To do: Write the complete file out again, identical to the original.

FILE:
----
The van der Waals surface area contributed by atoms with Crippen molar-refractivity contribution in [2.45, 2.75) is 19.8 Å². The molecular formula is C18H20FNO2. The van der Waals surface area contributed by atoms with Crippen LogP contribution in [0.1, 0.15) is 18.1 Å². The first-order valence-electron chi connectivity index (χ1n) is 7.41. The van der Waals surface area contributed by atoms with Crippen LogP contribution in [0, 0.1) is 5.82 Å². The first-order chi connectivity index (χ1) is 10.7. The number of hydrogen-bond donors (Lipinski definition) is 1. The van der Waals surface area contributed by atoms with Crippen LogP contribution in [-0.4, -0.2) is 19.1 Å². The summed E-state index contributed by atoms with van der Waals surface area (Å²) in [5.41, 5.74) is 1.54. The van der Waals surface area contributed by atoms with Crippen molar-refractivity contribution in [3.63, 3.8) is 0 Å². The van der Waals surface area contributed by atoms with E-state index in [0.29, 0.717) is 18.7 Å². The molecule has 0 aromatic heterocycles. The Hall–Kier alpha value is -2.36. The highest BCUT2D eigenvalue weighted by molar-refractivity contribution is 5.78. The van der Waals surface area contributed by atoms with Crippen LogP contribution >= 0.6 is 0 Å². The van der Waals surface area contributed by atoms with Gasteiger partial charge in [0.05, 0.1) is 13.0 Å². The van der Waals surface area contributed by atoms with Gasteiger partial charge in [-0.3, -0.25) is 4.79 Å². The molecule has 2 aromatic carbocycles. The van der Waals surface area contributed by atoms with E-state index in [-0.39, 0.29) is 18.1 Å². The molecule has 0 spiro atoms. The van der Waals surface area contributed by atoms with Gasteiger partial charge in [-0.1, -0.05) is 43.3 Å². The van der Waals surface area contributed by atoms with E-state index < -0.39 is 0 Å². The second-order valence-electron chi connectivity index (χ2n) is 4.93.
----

The van der Waals surface area contributed by atoms with Crippen molar-refractivity contribution in [2.45, 2.75) is 19.8 Å². The molecular formula is C18H20FNO2. The van der Waals surface area contributed by atoms with Crippen LogP contribution in [0.1, 0.15) is 18.1 Å². The first-order valence-electron chi connectivity index (χ1n) is 7.41. The van der Waals surface area contributed by atoms with Crippen LogP contribution in [0, 0.1) is 5.82 Å². The first-order chi connectivity index (χ1) is 10.7. The number of hydrogen-bond donors (Lipinski definition) is 1. The van der Waals surface area contributed by atoms with Crippen LogP contribution in [-0.4, -0.2) is 19.1 Å². The summed E-state index contributed by atoms with van der Waals surface area (Å²) in [5.41, 5.74) is 1.54. The van der Waals surface area contributed by atoms with Crippen molar-refractivity contribution in [3.63, 3.8) is 0 Å². The van der Waals surface area contributed by atoms with E-state index in [0.29, 0.717) is 18.7 Å². The molecule has 0 aromatic heterocycles. The Hall–Kier alpha value is -2.36. The highest BCUT2D eigenvalue weighted by molar-refractivity contribution is 5.78. The van der Waals surface area contributed by atoms with Crippen LogP contribution >= 0.6 is 0 Å². The van der Waals surface area contributed by atoms with Gasteiger partial charge in [0.05, 0.1) is 13.0 Å². The van der Waals surface area contributed by atoms with Gasteiger partial charge in [-0.3, -0.25) is 4.79 Å². The molecule has 2 aromatic carbocycles. The van der Waals surface area contributed by atoms with E-state index in [-0.39, 0.29) is 18.1 Å². The molecule has 0 spiro atoms. The van der Waals surface area contributed by atoms with Gasteiger partial charge in [-0.1, -0.05) is 43.3 Å². The van der Waals surface area contributed by atoms with E-state index < -0.39 is 0 Å². The second-order valence-electron chi connectivity index (χ2n) is 4.93.